Will the Minister bear in mind the desirability of representing that, if possible, the sub-committee should sit in London, certainly in Europe, and not in America?

May we take it that the Government will be represented by a Minister and that he will have expert advice of the highest quality?

Will the right hon. and learned Gentleman say whether it is within the terms of this Commission to consider German disarmament?

Economic And Social Council (British Delegation)


asked the Secretary of State for Foreign Affairs who is to represent Her Majesty's Government at the meeting of the Economic and Social Council of the United Nations which has just begun.

The Delegation is being led by Sir Pierson Dixon, United Kingdom Permanent Representative to the United Nations. The first alternate is Sir Alec Randall, lately Her Majesty's Ambassador at Copenhagen, who served as United Kingdom Delegate to the Fifth Committee of the last General Assembly, and who was at one time adviser on League of Nations affairs in the Foreign Office.

World Assembly Of Youth (Financial Support)


asked the Secretary of State for Foreign Affairs whether he is aware of the risk of damage to British prestige involved in his decision to withdraw financial support from the World Assembly of Youth; and whether he will reconsider this decision.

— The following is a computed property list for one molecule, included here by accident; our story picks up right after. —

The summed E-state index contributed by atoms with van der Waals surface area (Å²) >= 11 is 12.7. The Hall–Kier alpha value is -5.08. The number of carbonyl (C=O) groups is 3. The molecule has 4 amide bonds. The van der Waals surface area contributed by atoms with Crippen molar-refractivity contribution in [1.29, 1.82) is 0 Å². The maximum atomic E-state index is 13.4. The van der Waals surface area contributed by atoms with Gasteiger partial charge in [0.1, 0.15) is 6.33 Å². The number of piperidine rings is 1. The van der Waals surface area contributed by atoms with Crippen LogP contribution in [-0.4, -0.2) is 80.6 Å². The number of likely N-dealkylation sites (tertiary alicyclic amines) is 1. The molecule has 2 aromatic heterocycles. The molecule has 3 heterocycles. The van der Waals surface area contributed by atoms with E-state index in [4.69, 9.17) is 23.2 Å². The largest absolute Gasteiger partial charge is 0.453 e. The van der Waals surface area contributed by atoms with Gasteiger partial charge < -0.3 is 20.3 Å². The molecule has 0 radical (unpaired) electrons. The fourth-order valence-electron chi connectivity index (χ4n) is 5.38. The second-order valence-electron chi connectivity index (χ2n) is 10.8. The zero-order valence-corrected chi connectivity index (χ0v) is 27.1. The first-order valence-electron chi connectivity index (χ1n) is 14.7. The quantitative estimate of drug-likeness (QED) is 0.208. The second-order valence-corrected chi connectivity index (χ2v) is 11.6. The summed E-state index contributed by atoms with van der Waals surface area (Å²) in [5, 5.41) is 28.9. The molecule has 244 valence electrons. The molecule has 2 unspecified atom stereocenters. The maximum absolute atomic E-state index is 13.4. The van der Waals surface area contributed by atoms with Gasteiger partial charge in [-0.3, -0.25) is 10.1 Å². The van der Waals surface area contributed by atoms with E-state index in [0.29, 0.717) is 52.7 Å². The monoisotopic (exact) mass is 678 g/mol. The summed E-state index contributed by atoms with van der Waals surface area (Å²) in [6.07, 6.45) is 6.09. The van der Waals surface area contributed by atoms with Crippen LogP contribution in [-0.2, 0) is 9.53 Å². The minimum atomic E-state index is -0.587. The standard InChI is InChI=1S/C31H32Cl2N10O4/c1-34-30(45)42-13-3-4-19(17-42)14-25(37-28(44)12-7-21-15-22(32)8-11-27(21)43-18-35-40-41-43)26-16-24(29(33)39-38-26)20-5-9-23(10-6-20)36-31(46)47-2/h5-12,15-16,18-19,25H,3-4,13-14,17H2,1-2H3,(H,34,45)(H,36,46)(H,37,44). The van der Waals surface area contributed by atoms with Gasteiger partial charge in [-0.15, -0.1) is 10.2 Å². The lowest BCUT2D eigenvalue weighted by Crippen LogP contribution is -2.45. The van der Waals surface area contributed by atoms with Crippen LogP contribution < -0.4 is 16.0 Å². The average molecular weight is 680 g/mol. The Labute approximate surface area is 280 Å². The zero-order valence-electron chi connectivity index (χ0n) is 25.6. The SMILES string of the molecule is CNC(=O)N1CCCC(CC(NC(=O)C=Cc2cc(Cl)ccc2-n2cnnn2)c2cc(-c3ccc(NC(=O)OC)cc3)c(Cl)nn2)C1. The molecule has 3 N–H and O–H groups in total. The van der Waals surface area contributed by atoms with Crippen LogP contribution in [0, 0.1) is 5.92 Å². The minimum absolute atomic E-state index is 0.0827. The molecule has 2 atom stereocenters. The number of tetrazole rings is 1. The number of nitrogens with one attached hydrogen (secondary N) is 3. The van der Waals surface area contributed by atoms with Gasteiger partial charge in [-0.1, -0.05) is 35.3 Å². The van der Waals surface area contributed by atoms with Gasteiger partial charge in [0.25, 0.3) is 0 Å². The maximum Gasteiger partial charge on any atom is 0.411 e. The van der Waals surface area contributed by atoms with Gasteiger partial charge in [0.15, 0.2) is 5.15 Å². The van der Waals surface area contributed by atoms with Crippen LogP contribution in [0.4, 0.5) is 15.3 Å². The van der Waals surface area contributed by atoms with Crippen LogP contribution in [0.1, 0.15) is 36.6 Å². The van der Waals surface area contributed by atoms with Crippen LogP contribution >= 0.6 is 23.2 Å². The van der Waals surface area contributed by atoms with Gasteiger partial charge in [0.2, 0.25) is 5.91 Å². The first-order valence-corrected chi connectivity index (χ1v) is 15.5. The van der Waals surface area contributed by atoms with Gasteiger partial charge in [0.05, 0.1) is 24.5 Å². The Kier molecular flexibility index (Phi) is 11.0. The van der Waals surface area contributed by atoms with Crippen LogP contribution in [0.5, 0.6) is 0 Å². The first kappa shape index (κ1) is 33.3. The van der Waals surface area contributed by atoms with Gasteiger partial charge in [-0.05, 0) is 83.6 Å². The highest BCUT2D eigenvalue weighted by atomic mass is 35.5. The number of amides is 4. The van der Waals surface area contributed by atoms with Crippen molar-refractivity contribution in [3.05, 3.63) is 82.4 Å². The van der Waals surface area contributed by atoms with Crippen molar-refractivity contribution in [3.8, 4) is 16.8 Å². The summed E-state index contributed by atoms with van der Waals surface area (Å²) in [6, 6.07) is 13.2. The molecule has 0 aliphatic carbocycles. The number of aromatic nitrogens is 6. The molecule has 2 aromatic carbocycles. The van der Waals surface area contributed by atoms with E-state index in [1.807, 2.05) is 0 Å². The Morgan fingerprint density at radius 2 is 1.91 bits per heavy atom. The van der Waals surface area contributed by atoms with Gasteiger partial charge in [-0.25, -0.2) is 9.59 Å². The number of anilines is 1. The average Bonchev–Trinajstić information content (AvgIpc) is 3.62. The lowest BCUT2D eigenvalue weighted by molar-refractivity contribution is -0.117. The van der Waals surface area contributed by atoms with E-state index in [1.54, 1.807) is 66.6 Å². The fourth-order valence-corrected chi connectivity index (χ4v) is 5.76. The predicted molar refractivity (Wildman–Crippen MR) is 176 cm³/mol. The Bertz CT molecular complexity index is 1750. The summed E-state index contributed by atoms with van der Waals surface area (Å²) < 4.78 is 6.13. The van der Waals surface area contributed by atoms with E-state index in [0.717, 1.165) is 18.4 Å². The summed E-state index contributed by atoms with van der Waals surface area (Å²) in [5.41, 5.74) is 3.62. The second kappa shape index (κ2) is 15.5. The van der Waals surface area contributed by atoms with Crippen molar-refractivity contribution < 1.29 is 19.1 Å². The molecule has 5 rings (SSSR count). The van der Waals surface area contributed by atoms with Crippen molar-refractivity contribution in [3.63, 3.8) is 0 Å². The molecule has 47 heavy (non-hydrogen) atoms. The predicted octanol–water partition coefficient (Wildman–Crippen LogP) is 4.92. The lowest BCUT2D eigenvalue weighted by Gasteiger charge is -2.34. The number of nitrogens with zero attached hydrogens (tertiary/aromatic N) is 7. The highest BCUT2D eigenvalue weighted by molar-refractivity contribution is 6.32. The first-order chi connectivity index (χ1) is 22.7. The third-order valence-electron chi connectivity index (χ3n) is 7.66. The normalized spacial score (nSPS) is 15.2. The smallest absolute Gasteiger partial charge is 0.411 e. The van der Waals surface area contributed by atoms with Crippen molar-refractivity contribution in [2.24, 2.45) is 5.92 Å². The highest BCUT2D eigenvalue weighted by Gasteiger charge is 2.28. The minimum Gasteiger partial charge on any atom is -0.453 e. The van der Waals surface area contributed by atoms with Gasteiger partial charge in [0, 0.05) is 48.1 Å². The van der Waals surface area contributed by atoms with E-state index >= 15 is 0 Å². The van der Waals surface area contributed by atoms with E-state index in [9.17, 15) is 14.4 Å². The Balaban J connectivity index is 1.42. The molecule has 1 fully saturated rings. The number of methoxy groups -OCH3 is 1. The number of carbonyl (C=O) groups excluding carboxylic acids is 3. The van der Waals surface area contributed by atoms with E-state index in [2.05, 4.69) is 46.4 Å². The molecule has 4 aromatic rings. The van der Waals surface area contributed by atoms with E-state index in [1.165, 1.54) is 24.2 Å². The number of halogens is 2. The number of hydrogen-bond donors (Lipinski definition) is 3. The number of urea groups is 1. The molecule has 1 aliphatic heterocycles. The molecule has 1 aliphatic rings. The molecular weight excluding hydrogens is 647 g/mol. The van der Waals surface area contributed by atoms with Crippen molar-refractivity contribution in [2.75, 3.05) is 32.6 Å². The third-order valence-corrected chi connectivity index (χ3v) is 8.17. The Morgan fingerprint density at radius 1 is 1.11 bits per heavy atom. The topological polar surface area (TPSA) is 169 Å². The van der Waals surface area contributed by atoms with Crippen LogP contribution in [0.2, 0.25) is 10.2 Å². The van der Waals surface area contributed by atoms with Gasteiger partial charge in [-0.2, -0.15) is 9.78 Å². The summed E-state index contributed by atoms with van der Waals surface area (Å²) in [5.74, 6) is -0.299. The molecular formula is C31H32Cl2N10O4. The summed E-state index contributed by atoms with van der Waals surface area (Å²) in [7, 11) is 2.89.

much regret that, owing to the overriding need for economy in our public finances, Her Majesty's Government are unable, for the time being, to grant further financial support to the World Assembly of Youth.

Will my hon. Friend disregard the growls on this side from below the Gangway and agree that the comparatively small sum of £4,000 involved is but a drop in the ocean compared to the vast sums which are spent behind the Iron Curtain on propaganda among youth? Will he ask his right hon. Friend to make the strongest possible representations to the Chancellor of the Exchequer on this matter?

In making their decisions Her Majesty's Government have to disregard growls from all quarters of the House of Commons. It is disagreeble for us to have to do this, but Her Majesty's Government have to keep these matters under very strict review. It may be that only a small sum is involved, but these small sums do add up very quickly.

In view of the very important work which is done by the World Assembly of Youth in bringing democratic youth from all countries together, will the Government not reconsider their decision with regard to the expenditure of this trifling sum?